Theoritically all somatic should be totipotent since they carry the full gene complement of the individual. However, during their maturation the cells undergo differentiation and are able to return to their undifferentiated status. They, however, do so under special circumstances. The phenomenon is called the dedifferentiation. The differentiated cells can undergo division ultimately from the whole individual or a part of it. Totipotency can be easily demonstrated in plant cells. However, nucleus taken from any living somatic cell of frog can be shown to have complete genetic information and hence totipotent.

2. What does the cell theory state?

Answer: The cell theory states that the bodies of all organisms are made up of cells and their products so that cells are units of both structure and function of living organisms. This theory was jointly put forward by Schleiden and Schwann (1839).Development of cell theory illustrates how scientific methodology operates. It involves observation, hypothesis, formulation of theory and its modification. Schleiden found that all plant tissues were made of one or the other kind of cells. Therefore Schleiden concluded that cells constitute the ultimate units of all plant tissues. Schwann found that animal cells lack a cell wall instead they are covered by a membrane. Otherwise cells of both plants and animals are similar. Schwann defined a cell as membrane enlocked, nucleus containing structure.

3. What are the fundamental features of the cell theory?

Answer: Following are the five fundamental observation of the cell theory:

(a) Organisms are composed of cell and their products.

(b) Each cell is made of a small mass of protoplasm containing a nucleus in its inside and a plasma membrane with or without a cell wall on its outside.

(c) New cells arise from pre-existing cells.

(d) All cells are basically alike in the chemistry and physiology.

(e) Activities of an organism are the sum total of activities and interactions of its constituent cells.

4. What does the cell doctrine or modern cell theory or cell principal state?

Answer: Some of the observations of modern cell theory are as follows:

(a) the bodies of all living beings are made up of cells and their products.

(b) cells are units of structure in the body of living organisms.

(c) every cell is made up of a small mass of protoplasm having a number of organelles and a covering membrane.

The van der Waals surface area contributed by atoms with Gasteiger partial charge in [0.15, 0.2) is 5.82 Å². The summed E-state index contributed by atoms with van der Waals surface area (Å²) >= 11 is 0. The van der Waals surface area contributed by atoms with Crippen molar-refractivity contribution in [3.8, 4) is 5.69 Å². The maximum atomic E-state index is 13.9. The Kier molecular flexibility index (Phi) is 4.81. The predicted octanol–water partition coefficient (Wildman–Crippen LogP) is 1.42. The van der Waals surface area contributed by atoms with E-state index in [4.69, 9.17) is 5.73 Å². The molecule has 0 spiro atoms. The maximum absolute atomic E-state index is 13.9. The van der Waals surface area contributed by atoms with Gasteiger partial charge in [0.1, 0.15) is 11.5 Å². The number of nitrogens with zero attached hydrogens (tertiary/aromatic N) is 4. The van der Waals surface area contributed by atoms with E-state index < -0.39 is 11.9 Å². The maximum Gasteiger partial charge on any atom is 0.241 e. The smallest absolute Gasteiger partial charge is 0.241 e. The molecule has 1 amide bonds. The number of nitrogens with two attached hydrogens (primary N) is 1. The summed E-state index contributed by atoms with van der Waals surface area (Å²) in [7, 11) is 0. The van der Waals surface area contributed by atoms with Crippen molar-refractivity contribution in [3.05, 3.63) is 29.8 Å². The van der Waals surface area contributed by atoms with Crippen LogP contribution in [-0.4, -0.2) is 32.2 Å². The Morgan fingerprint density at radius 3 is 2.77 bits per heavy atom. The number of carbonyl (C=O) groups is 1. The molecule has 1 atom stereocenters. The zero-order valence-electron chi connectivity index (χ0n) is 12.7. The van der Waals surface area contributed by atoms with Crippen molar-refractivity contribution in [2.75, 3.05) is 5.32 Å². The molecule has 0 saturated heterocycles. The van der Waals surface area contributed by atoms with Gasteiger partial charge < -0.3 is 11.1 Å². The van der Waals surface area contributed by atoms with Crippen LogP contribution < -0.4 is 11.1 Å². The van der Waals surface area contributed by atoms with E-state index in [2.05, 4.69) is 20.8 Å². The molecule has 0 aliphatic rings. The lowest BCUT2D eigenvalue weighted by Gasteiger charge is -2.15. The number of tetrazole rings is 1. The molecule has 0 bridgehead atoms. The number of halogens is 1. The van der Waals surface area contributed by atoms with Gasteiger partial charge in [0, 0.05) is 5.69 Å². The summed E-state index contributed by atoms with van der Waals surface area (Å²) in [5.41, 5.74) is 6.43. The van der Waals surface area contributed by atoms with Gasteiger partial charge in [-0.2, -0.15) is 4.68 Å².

(d) while a cell can survive independently its organelles cannot do so.

(e) the cells belonging to diverse organisms and different regions of the same organism has a fundamentally similarity in their structure, chemical composition and metabolism.

(f) life exists only in cells because all the activities of life are performed by cells.

5. What are the objections of modern cell theory?

Answer: (a) viruses do not have a cellular machinery. Even then they are considered to be organisms.

(b) in some organisms, the body is not differentiated into cells though it may have numerous nuclei.

(c) protozoans and many thallophytes have a uninucleate differentiated body which cannot be divided into cells. They are acellular.

(c) bacteria and cyanobacteria do not possess a nucleus. Many cell organelle are also absent.

(d) RBCs and sieve tube cells continue to live without nucleus and other vital organelles.

(e) Protoplasm is replaced by nonliving materials in the surface cells of skin and cork.

(f) connective tissue contains a lot of intracellular material or matrix in which the living cells are embedded.

6. Mention some methods where cellular totipotency is being extensively used.

Answer: (1) Rapid multiplication of desired plants.

(2) Multiplication of rare plants which reproduce through seeds with great difficulty.

(3) Embryos which failed to reach maturity.

(4) Production of virus free plants.

(5) Multiplication of sterile hybrids.

(6) Multiplication of products of protoplast fusion.

(7) Development of resistance to chemicals like weedicides.

(8) Induction and selection of mutants.